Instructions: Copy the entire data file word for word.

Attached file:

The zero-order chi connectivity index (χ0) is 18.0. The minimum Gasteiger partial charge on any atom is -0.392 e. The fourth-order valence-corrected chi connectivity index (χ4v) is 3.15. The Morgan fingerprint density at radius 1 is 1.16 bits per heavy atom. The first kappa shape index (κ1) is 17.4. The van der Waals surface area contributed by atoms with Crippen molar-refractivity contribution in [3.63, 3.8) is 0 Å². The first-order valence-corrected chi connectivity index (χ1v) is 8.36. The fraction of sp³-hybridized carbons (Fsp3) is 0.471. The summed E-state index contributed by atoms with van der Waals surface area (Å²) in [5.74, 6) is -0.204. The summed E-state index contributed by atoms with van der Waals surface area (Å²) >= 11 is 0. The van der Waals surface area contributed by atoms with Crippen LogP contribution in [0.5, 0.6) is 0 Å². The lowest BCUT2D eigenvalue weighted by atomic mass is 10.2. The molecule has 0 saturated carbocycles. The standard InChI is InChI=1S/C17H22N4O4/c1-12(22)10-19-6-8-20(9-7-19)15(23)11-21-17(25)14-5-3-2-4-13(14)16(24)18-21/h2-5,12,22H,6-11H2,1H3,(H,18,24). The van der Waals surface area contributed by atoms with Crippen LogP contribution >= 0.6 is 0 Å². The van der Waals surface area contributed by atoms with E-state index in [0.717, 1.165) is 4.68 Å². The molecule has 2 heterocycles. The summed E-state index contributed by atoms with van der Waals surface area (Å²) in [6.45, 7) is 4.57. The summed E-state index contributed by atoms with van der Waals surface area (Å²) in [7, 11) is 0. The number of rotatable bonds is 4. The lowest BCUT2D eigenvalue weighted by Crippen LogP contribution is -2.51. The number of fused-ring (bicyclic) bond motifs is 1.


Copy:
The zero-order chi connectivity index (χ0) is 18.0. The minimum Gasteiger partial charge on any atom is -0.392 e. The fourth-order valence-corrected chi connectivity index (χ4v) is 3.15. The Morgan fingerprint density at radius 1 is 1.16 bits per heavy atom. The first kappa shape index (κ1) is 17.4. The van der Waals surface area contributed by atoms with Crippen molar-refractivity contribution in [3.63, 3.8) is 0 Å². The first-order valence-corrected chi connectivity index (χ1v) is 8.36. The fraction of sp³-hybridized carbons (Fsp3) is 0.471. The summed E-state index contributed by atoms with van der Waals surface area (Å²) in [5.74, 6) is -0.204. The summed E-state index contributed by atoms with van der Waals surface area (Å²) >= 11 is 0. The van der Waals surface area contributed by atoms with Crippen LogP contribution in [0.5, 0.6) is 0 Å². The lowest BCUT2D eigenvalue weighted by atomic mass is 10.2. The molecule has 0 saturated carbocycles. The standard InChI is InChI=1S/C17H22N4O4/c1-12(22)10-19-6-8-20(9-7-19)15(23)11-21-17(25)14-5-3-2-4-13(14)16(24)18-21/h2-5,12,22H,6-11H2,1H3,(H,18,24). The van der Waals surface area contributed by atoms with Crippen LogP contribution >= 0.6 is 0 Å². The van der Waals surface area contributed by atoms with E-state index in [0.717, 1.165) is 4.68 Å². The molecule has 2 heterocycles. The summed E-state index contributed by atoms with van der Waals surface area (Å²) in [6.45, 7) is 4.57. The summed E-state index contributed by atoms with van der Waals surface area (Å²) in [7, 11) is 0. The number of rotatable bonds is 4. The lowest BCUT2D eigenvalue weighted by Crippen LogP contribution is -2.51. The number of fused-ring (bicyclic) bond motifs is 1.